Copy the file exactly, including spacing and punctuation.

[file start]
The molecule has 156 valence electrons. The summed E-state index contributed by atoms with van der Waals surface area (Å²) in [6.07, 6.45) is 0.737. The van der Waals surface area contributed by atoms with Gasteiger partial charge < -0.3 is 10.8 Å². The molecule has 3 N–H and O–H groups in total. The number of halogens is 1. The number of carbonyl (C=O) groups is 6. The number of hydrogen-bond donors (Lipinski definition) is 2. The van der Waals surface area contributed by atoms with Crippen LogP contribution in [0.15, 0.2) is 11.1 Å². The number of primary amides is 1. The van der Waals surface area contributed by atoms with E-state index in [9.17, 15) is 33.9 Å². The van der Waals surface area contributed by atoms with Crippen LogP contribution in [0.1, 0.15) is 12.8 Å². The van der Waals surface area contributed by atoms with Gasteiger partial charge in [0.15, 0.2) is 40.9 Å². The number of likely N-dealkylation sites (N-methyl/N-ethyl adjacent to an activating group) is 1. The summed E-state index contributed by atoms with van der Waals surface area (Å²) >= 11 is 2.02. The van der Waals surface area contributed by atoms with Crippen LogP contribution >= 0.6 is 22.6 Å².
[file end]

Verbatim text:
The molecule has 156 valence electrons. The summed E-state index contributed by atoms with van der Waals surface area (Å²) in [6.07, 6.45) is 0.737. The van der Waals surface area contributed by atoms with Gasteiger partial charge < -0.3 is 10.8 Å². The molecule has 3 N–H and O–H groups in total. The number of halogens is 1. The number of carbonyl (C=O) groups is 6. The number of hydrogen-bond donors (Lipinski definition) is 2. The van der Waals surface area contributed by atoms with Crippen LogP contribution in [0.15, 0.2) is 11.1 Å². The number of primary amides is 1. The van der Waals surface area contributed by atoms with E-state index in [9.17, 15) is 33.9 Å². The van der Waals surface area contributed by atoms with Crippen LogP contribution in [0.1, 0.15) is 12.8 Å². The van der Waals surface area contributed by atoms with Gasteiger partial charge in [0.15, 0.2) is 40.9 Å². The number of likely N-dealkylation sites (N-methyl/N-ethyl adjacent to an activating group) is 1. The summed E-state index contributed by atoms with van der Waals surface area (Å²) >= 11 is 2.02. The van der Waals surface area contributed by atoms with Crippen LogP contribution >= 0.6 is 22.6 Å².